You will work with a partner or two to write a short blog post that contains (at least) one data graphic. Your goal is to tell us something interesting using a well-crafted, thoughtfully-prepared data graphic. One data graphic should suffice, but you may include more if you choose.
Your blog post should be short (300–500 words, as computed by the
text_stats() function in the template). We envision an introductory paragraph that explains your findings and provides some context to your data, the data graphic(s), and then a caption-like paragraph providing more detail about what to look for in the data graphic and how to interpret it. That is it. You will not earn more points by including more words or data graphics. What we are looking for is something that is insightful and well-crafted. As always, you should spend some time thinking about context, scale, color, etc.
You will compose this blog as an RStudio SDS 192 project, as we will be following a project-oriented workflow. (See
New Project... from the upper right dropdown in RStudio.) You should write your blog post in R Markdown and create your data graphic using
ggplot2. Please use the
SDS 192 assignment template provided by the
sds192 package. You will upload a ZIP file of your RStudio project directory (which contains your R Markdown (
.Rmd) file) to Moodle. Only one group member needs to upload the group’s submission. Do not forget to give your post an informative title!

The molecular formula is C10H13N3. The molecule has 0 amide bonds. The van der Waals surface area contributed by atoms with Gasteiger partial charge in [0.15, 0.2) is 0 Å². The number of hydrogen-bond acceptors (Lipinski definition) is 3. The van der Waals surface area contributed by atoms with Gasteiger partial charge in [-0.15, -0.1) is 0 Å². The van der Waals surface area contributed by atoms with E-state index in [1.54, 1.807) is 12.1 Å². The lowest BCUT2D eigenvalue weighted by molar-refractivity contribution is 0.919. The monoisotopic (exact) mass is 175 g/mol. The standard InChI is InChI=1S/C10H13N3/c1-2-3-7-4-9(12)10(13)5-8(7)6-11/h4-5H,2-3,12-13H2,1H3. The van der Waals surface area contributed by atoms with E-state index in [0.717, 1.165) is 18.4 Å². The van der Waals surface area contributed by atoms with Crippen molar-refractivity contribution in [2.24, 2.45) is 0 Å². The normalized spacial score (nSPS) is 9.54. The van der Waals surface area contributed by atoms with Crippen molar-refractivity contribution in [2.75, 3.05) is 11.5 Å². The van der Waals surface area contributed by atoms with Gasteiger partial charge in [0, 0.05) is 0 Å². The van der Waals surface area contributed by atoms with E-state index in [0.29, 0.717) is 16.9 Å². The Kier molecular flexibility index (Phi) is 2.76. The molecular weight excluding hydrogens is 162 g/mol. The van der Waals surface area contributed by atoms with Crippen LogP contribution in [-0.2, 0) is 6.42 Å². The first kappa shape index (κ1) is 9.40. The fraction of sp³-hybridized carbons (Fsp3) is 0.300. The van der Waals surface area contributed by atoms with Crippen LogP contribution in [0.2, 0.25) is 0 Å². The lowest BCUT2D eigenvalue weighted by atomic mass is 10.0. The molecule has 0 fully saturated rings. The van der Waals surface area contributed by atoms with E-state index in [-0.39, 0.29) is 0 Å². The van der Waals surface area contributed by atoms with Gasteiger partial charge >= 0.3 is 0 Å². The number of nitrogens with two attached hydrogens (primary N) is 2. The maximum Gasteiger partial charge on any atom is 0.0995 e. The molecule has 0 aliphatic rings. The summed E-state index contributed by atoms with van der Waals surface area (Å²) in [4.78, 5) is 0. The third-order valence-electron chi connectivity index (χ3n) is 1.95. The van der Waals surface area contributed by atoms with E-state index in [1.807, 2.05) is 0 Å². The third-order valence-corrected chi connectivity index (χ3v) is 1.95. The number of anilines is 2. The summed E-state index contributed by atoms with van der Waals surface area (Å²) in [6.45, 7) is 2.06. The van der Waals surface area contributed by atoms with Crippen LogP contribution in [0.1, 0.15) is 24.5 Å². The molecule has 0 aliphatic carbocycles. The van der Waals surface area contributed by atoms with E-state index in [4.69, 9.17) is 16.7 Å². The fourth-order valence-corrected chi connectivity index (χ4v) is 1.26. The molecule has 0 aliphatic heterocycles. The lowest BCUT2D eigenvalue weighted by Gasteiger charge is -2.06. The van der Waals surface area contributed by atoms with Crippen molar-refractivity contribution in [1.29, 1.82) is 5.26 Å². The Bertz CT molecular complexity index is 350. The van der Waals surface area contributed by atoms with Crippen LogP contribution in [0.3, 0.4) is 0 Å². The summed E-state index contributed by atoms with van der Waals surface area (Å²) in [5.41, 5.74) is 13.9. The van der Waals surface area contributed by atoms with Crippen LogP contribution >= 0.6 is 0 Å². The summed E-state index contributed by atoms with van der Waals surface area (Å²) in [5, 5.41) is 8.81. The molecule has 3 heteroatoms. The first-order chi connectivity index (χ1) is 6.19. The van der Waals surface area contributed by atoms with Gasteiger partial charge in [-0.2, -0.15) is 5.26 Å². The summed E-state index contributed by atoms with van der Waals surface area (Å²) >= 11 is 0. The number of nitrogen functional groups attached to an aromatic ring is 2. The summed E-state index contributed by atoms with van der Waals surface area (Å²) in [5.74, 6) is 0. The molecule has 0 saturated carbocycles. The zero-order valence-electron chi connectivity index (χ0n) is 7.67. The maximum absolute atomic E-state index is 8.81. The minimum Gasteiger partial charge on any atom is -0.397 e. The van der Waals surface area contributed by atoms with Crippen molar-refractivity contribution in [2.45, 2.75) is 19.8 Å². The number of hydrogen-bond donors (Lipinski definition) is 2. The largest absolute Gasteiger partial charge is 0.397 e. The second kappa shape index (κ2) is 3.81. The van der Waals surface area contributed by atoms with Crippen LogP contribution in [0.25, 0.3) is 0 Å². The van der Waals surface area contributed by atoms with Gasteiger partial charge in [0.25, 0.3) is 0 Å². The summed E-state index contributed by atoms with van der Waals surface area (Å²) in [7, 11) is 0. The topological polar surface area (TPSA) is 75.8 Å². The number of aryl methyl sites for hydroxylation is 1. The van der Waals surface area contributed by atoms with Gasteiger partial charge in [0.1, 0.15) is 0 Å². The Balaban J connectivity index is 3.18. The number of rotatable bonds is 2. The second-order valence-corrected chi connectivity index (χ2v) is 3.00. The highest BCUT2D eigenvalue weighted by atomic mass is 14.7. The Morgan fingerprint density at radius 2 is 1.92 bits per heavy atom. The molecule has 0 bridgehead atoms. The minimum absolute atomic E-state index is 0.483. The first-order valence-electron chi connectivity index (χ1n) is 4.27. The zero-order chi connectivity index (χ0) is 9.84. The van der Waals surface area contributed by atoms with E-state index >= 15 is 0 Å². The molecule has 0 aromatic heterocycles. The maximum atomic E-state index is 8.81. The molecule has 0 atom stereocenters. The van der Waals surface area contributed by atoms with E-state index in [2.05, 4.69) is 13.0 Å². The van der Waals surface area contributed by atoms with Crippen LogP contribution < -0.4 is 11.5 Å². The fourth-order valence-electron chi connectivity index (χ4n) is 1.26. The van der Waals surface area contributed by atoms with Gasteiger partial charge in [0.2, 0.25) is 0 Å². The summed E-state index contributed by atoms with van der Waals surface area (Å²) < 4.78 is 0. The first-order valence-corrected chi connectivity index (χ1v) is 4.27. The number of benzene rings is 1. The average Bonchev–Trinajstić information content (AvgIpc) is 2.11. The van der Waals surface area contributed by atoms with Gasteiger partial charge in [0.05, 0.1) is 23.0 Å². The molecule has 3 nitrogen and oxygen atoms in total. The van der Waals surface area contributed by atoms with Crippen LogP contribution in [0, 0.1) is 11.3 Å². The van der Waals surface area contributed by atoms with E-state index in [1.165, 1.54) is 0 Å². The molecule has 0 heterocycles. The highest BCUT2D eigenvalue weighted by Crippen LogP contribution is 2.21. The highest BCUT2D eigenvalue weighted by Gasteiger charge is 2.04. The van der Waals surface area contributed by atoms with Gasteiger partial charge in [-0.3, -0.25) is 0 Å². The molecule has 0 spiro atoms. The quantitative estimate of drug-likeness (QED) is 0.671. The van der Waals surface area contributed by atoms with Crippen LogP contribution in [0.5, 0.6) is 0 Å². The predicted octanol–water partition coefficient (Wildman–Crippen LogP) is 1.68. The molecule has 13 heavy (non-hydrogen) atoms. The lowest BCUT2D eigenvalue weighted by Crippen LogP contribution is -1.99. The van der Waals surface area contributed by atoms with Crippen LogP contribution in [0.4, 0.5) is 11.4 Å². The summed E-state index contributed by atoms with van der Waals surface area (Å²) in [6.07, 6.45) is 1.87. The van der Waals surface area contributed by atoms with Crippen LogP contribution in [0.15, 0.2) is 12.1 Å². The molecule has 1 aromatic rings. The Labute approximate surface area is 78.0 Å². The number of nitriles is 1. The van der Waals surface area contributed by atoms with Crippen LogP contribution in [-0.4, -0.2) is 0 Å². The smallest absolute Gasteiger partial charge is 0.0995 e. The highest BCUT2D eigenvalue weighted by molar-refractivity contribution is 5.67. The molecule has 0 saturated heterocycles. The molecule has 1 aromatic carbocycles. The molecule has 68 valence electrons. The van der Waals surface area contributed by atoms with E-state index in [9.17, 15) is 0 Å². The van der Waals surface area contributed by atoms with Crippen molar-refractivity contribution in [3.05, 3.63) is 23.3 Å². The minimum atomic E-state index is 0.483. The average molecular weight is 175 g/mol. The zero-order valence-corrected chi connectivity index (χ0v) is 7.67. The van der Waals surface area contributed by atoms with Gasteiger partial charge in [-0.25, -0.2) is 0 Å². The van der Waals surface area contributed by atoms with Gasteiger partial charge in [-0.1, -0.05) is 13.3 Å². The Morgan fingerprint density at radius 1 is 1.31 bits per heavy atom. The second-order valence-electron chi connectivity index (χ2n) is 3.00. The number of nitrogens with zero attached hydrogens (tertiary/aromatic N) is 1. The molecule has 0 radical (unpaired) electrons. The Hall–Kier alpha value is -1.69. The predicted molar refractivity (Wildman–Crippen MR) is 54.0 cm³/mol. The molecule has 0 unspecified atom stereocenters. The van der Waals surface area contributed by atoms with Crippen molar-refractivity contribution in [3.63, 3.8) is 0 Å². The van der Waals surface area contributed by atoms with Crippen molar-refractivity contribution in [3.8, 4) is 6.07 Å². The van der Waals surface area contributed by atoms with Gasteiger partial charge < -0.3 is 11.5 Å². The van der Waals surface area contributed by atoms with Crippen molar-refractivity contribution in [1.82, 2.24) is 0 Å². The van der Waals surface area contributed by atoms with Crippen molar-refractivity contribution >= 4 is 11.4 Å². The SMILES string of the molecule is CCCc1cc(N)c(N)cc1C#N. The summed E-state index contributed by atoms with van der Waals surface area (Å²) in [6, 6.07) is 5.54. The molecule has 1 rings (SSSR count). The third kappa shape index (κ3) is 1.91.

sds192package by following these instructions
Here are some examples of articles that are similar in spirit to yours. Most of these are much longer than yours will be, and may contain multiple graphics, but the idea is similar: use a good data graphic to tell us something we don’t already know.
You should show your code in your blog post, but only show the minimal code that is necessary to produce your plot – not all the code that you wrote in the process of doing this assignment!
You are free to use whatever data you want. However, the purpose of this exercise is to learn how to make good data graphics – not to wrangle data (don’t worry – we’re headed there next). So we don’t want you to spend much time wrangling data. There are perfectly good data sets available through
R packages that are already well-curated:
nycflights13: data about flights leaving from the three major NYC airports in 2013
babynames: history of baby names from the Social Security Administration
Lahman: comprehensive historical archive of major league baseball data
fueleconomy: fuel economy data from the EPA, 1985–2015
fivethirtyeight: provides access to data sets that drive many articles on FiveThirtyEight.
palmerpenguins: penguins in Antarctica